Looking back it seems a bit ridiculous how much trouble I went to in order to just cram calories down my throat. It could easily be justified due to my slight build back then but I would do things differently now. The body is amazingly adaptive and resilient. I would tell any client now, skinny or overweight, to adjust calories only slightly versus huge jumps. If I’m working with a skinny teen, for example, I would most likely go over maintenance calorie levels only by 300 to 500 calories versus just trying to eat as much as possible. That way the client would develop a lean physique without the risk of gaining unwanted body fat.
4. Have a life
Relating to the last point, don’t forget to have a life outside of the gym. I remember being the stereotypical gym rat. I loved training for hours each day and would even go train on “off days” working abs, calves, and a little cardio. I was hooked.
Even though I don’t regret spending all those hours at the gym – I made some lifelong friendships from it – I would advise anyone not to fear doing things outside of weight training that would possibly make you think you’ll lose muscle and/or strength. What I mean is feel free to go play basketball, go to the park, jog a little, and do things other than just lift, eat, and sleep.
5. More reps equals more muscle
Earlier I spoke about how lighter weights resulted in just as much muscle gain as heavier loads . Well, higher reps won’t only equate to muscle gain, they’ll also serve as a blessing for your longevity.
After a few years under my belt I started to adopt the heavy-duty training mentality. Low reps, lots of weight, and several intensity techniques such as forced reps (having your partner assist you with your last few reps), negatives (slowing the weight down on the descent of the movement), and drop sets (stripping weight off the bar after a set of failure and continuing for several more sets).
I was going all out all the time with heavier and heavier loads. Over time I did get quite strong, especially in any type of pulling movement, but I wasn’t gaining much muscle. I was strong, but didn’t look the part. Switching to more moderate loads and reps not only started to pack on more muscle, it saved my joints from a lifetime of agony. I no longer dreaded getting out of bed in the morning and my lower back and hips thanked me.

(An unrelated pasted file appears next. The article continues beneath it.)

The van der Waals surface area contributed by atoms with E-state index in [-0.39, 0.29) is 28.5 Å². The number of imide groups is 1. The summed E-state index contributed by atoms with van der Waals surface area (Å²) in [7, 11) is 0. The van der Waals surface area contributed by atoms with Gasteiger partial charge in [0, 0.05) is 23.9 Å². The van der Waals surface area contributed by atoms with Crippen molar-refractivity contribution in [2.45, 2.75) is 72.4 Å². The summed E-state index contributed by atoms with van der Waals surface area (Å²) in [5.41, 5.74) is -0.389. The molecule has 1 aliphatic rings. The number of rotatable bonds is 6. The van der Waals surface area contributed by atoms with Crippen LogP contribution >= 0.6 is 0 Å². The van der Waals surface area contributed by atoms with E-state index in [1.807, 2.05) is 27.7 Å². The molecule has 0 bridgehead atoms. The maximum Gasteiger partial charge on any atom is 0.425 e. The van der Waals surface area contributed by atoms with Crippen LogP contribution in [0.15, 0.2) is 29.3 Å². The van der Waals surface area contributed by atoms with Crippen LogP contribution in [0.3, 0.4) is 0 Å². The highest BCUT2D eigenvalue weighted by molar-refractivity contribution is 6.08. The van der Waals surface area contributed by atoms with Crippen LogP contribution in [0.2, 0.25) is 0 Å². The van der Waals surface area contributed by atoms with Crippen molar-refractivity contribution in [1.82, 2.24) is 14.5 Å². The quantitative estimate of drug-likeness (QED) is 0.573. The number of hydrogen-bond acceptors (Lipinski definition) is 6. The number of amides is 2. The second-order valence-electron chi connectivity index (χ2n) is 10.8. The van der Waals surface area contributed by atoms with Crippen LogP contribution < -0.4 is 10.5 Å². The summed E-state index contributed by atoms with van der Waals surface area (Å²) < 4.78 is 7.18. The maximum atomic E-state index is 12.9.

6. Stimulate don’t annihilate
Okay, I stole this line from the legendary eight-time Mr. Olympia Lee Haney. Lee is a living legend in the sport of bodybuilding and, in my opinion, one of the last few aesthetic and athletic looking bodybuilders that graced the stage in the eighties and nineties. With a broad upper body, small waist, and athletic legs he was a true champion and a wise trainer.
Lee adopted the “stimulate don’t annihilate” mantra as it applied to his training. He was never the type to go to extremes with the amounts he lifted or insane intensity levels. He would get in his workout, stimulate the muscle, then go home. Pretty simple.
This serves a very important purpose: longevity. If you were to go all out with insane intensity at every workout two things will eventually happen. One, you’d burn out before the week was over, and two, you’d eventually get injured. The moral of the story is to train for longevity. You can’t workout injured.
Think of your training more along the lines of creating sustainable habits versus “killing it” at every workout.
7. It’s okay to skip a meal, you won’t shrink
Along with cramming as many calories down my gullet as I could, I had the added self-imposed stress of trying my best to never miss a single meal. I felt if I miss a meal I would lose all the muscle I had built over the last six months and shrink up. Any feeling of hunger was a bad sign and it put me into a feeling of panic and being behind all the time. It was a constant state of near paranoia.